What types of pumpkins can you cook with?

If you want to bring a bit of autumnal flair to your table, nothing says fall feast like pumpkins! The pumpkin’s gorgeous orange hue makes any dish it’s added to as visually appealing as it is appetizing. Pumpkin pies, pumpkin spice, pumpkin soup – there are plenty of ways to enjoy this fruit.

Since pumpkins are part of the squash and gourd family, there are plenty of varieties to choose from and new breeds being introduced to the market. But which pumpkins are good for cooking? You can’t just roll up to a garden center or farm stand and grab a decorative pumpkin. Here are ten pumpkins that are meant for the kitchen.

Baby Bear

The baby bear is as cute as it is deliciousThe baby bear is as cute as it is delicious — Photo courtesy of Getty Images / pcturner71

The Baby Bear pumpkin is a classic small pumpkin. It’s perfect to cook with if you’re planning on roasting a whole pumpkin, stuffing the pumpkin or using it as a bowl for soup, since it has such an iconic appearance.

Sugar pumpkins

There's a reason this pumpkin's name includes the word "sugar"There’s a reason this pumpkin’s name includes the word “sugar” — Photo courtesy of Getty images / bhofack2

Also known as pie pumpkins or sweet pumpkins, the sugar pumpkin is perfect for pies because they aren’t as stringy and contain less water than other pumpkins.

As their name indicates, the sugar pumpkin can be quite sweet compared to other pumpkins. But it’s a mild sweetness that’s not overpowering, so you can either play up that sweetness in a pie, or dial it down with a dish that’s more savory.

Butterkin

The butterkin gives you the best of both the butternut squash and pumpkin worlds!The butterkin gives you the best of both the butternut squash and pumpkin worlds! — Photo courtesy of Getty Images / DarioZg

A cross between a butternut squash and a pumpkin, the butterkin has the light color of a butternut squash on the exterior and the round shape of a pumpkin. They stay relatively small, weighing around 2 to 4 pounds, and when you cut them open, you’ll find a dark orange interior that is sweet and smooth.

The butterkin is pretty versatile. They’re great for roasting whole, cutting open and adding to salads or casseroles, and can be blended perfectly to make a creamy pumpkin soup.

Casper

White pumpkins have found their place on many porches over the years, looking extra festive placed on top of hay bales and next to other harvest gourds.

Despite being white on the outside, Casper pumpkins are actually bright orange on the inside! They can grow as large as 10 to 16 pounds, so if you’re making a pumpkin feast for a large family, a Casper pumpkin will have you covered.

Long Island Cheese

There’s nothing cheesy about the Long Island Cheese pumpkin. It just looks kind of like a wheel of cheese. They’re tan in color like a butternut squash and are more wide and flat than an average round pumpkin. They’re not commonly found at grocery stores and are a rare find at farmers markets, but you can grow them from seeds in your own garden.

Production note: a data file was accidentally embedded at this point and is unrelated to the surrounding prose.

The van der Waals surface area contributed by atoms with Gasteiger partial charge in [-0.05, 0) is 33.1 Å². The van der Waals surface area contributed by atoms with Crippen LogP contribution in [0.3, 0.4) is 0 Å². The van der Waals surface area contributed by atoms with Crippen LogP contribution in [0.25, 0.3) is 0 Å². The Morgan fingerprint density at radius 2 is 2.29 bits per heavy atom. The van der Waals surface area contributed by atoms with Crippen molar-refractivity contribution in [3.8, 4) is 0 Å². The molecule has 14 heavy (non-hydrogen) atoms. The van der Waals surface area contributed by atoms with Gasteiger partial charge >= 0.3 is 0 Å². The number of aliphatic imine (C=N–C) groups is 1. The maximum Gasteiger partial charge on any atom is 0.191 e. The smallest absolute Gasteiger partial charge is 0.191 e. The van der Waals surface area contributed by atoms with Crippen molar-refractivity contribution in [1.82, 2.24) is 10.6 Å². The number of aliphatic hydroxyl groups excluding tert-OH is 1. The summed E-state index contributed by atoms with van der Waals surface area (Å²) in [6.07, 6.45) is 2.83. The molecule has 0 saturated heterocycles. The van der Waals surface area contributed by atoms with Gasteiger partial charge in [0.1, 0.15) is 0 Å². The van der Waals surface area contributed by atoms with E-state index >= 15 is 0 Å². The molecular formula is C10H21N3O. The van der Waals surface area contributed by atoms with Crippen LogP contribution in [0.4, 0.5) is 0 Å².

Cinderella

Cinderella pumpkins have a higher water content than other pumpkin varietiesCinderella pumpkins have a higher water content than other pumpkin varieties — Photo courtesy of Getty Images / MichellePatrickPhotographyLLC

Some say that the Cinderella pumpkin reminds them of the carriage Cinderella rode in on the way to the ball. Others may think it looks like something out of a Tim Burton film. Either way, the Cinderella pumpkin has a lot of personality.

It’s quite wide and flat, with a more exaggerated shape than the Long Island Cheese, and it’s a very bright orange color. They’re quite moist, so they’re perfect for pumpkin soup.

Pepitas Hybrid

Aside from its yellow and green streaked skin, the Pepitas Hybrid looks like a pumpkin, but it’s not really grown for its flesh. Though the flesh is sweet and can even be eaten raw, Pepitas Hybrids are really grown for the hull-less or naked seeds, meaning they produce seeds that aren’t hard to remove.

If you’re a fan of eating pumpkin seeds, this pumpkin is wonderful for slow-roasting tasty seeds.

Dill’s Atlantic

Cultivated by Howard Dill, this gigantic pumpkin was bred specifically to win a giant pumpkin contest. If you’ve ever been to a county fair where there is a pumpkin growing contest, it’s usually the Dill’s Atlantic that wins the blue ribbon.

Dedicated farmers can get these pumpkins to grow as large as 1,500 pounds! To get them to grow so big, they need extra water which means their creamy flesh is great for purees, soups and stews.

Jarrahdale

Jarrahdale pumpkins can be used for decoration or for eatingJarrahdale pumpkins can be used for decoration or for eating — Photo courtesy of Getty Images / cws_design

Though pumpkins are native to North America, this pumpkin was cultivated in New Zealand. The Jarrahdale is squat like the Cinderella and Long Island Cheese pumpkins, but has blue-green skin. Unlike other pumpkins where the flesh is stringy to some extent, the Jarrahdale pumpkins are not stringy at all, making it an incredible pumpkin for roasting.

Red Warty Thing

The name fits perfectly! This pumpkin is a red warty thing. The bumpy red skin is quite hard and difficult to remove, but the flesh is incredibly dense making it a good pumpkin to roast whole or cook in chunks. Because it’s such a hard and dense pumpkin, it stays fresh for a few months as long as it’s stored properly.

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